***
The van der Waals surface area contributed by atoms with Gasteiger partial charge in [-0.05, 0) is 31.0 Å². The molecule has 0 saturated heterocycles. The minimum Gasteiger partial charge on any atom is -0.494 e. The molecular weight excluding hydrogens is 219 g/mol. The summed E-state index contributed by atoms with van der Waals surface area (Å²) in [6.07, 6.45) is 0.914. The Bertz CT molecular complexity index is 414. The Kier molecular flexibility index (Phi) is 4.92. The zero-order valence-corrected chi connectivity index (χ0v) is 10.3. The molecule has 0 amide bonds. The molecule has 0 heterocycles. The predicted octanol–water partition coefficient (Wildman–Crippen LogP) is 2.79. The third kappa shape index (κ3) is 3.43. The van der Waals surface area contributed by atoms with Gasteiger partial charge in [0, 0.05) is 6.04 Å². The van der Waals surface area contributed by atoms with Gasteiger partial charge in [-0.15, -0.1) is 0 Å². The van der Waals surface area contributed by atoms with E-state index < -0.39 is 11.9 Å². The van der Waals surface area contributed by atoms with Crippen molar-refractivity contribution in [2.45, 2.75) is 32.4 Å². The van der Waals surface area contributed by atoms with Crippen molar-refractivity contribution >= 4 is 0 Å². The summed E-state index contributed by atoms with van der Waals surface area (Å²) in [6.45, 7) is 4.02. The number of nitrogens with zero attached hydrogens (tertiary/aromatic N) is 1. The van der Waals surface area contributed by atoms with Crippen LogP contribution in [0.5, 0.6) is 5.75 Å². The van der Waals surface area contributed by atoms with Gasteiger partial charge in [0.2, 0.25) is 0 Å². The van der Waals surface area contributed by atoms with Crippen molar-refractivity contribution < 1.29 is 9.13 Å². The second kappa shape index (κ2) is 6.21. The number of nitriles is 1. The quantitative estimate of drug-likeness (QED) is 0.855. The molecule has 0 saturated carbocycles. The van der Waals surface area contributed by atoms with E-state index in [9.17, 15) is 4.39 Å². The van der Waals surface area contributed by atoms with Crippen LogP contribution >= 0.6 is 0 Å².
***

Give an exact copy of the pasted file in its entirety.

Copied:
The van der Waals surface area contributed by atoms with Gasteiger partial charge in [-0.05, 0) is 31.0 Å². The molecule has 0 saturated heterocycles. The minimum Gasteiger partial charge on any atom is -0.494 e. The molecular weight excluding hydrogens is 219 g/mol. The summed E-state index contributed by atoms with van der Waals surface area (Å²) in [6.07, 6.45) is 0.914. The Bertz CT molecular complexity index is 414. The Kier molecular flexibility index (Phi) is 4.92. The zero-order valence-corrected chi connectivity index (χ0v) is 10.3. The molecule has 0 amide bonds. The molecule has 0 heterocycles. The predicted octanol–water partition coefficient (Wildman–Crippen LogP) is 2.79. The third kappa shape index (κ3) is 3.43. The van der Waals surface area contributed by atoms with Gasteiger partial charge in [0, 0.05) is 6.04 Å². The van der Waals surface area contributed by atoms with Gasteiger partial charge in [-0.15, -0.1) is 0 Å². The van der Waals surface area contributed by atoms with E-state index < -0.39 is 11.9 Å². The van der Waals surface area contributed by atoms with Crippen molar-refractivity contribution in [2.45, 2.75) is 32.4 Å². The van der Waals surface area contributed by atoms with Crippen molar-refractivity contribution >= 4 is 0 Å². The summed E-state index contributed by atoms with van der Waals surface area (Å²) in [6.45, 7) is 4.02. The number of nitrogens with zero attached hydrogens (tertiary/aromatic N) is 1. The van der Waals surface area contributed by atoms with Crippen LogP contribution in [0.5, 0.6) is 5.75 Å². The van der Waals surface area contributed by atoms with Gasteiger partial charge in [0.2, 0.25) is 0 Å². The van der Waals surface area contributed by atoms with Crippen molar-refractivity contribution < 1.29 is 9.13 Å². The second kappa shape index (κ2) is 6.21. The number of nitriles is 1. The quantitative estimate of drug-likeness (QED) is 0.855. The molecule has 0 saturated carbocycles. The van der Waals surface area contributed by atoms with E-state index in [9.17, 15) is 4.39 Å². The van der Waals surface area contributed by atoms with Crippen LogP contribution >= 0.6 is 0 Å².